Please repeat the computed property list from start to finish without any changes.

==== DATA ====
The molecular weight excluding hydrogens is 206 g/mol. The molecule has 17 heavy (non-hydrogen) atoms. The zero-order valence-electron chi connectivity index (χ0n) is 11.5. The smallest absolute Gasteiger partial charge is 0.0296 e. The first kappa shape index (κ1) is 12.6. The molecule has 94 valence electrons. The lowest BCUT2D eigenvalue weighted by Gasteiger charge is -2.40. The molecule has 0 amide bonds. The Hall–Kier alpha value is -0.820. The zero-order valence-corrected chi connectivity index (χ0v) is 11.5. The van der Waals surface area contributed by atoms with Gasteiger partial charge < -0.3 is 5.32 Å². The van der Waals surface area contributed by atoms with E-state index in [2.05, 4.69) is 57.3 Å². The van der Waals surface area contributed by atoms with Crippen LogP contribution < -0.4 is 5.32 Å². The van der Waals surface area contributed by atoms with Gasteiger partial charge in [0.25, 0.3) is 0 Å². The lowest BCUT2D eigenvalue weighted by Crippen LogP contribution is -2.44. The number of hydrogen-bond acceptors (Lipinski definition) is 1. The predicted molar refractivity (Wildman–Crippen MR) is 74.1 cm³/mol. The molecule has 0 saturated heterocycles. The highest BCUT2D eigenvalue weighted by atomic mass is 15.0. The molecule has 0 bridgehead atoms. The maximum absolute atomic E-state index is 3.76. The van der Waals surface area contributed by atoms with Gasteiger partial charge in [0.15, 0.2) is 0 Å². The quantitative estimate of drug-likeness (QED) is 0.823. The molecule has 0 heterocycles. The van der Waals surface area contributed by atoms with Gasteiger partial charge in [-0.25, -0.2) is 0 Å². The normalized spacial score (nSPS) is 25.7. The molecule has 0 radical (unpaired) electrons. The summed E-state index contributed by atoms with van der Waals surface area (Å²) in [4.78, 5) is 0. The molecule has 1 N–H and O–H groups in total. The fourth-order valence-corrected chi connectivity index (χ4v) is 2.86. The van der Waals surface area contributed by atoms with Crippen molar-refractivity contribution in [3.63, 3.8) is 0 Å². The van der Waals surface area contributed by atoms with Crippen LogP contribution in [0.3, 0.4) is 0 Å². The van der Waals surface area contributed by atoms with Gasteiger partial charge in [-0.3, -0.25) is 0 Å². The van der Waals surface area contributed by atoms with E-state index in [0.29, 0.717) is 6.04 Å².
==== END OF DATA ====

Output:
The molecular weight excluding hydrogens is 206 g/mol. The molecule has 17 heavy (non-hydrogen) atoms. The zero-order valence-electron chi connectivity index (χ0n) is 11.5. The smallest absolute Gasteiger partial charge is 0.0296 e. The first kappa shape index (κ1) is 12.6. The molecule has 94 valence electrons. The lowest BCUT2D eigenvalue weighted by Gasteiger charge is -2.40. The molecule has 0 amide bonds. The Hall–Kier alpha value is -0.820. The zero-order valence-corrected chi connectivity index (χ0v) is 11.5. The van der Waals surface area contributed by atoms with Gasteiger partial charge < -0.3 is 5.32 Å². The van der Waals surface area contributed by atoms with E-state index in [2.05, 4.69) is 57.3 Å². The van der Waals surface area contributed by atoms with Crippen LogP contribution < -0.4 is 5.32 Å². The van der Waals surface area contributed by atoms with Gasteiger partial charge in [0.25, 0.3) is 0 Å². The lowest BCUT2D eigenvalue weighted by Crippen LogP contribution is -2.44. The number of hydrogen-bond acceptors (Lipinski definition) is 1. The predicted molar refractivity (Wildman–Crippen MR) is 74.1 cm³/mol. The molecule has 0 saturated heterocycles. The highest BCUT2D eigenvalue weighted by atomic mass is 15.0. The molecule has 0 bridgehead atoms. The maximum absolute atomic E-state index is 3.76. The van der Waals surface area contributed by atoms with Gasteiger partial charge in [0.15, 0.2) is 0 Å². The quantitative estimate of drug-likeness (QED) is 0.823. The molecule has 0 heterocycles. The van der Waals surface area contributed by atoms with Gasteiger partial charge in [-0.25, -0.2) is 0 Å². The normalized spacial score (nSPS) is 25.7. The molecule has 0 radical (unpaired) electrons. The summed E-state index contributed by atoms with van der Waals surface area (Å²) in [4.78, 5) is 0. The molecule has 1 N–H and O–H groups in total. The fourth-order valence-corrected chi connectivity index (χ4v) is 2.86. The van der Waals surface area contributed by atoms with Crippen molar-refractivity contribution in [3.63, 3.8) is 0 Å². The van der Waals surface area contributed by atoms with Crippen LogP contribution in [0.3, 0.4) is 0 Å². The van der Waals surface area contributed by atoms with Gasteiger partial charge in [-0.3, -0.25) is 0 Å². The van der Waals surface area contributed by atoms with E-state index in [0.29, 0.717) is 6.04 Å².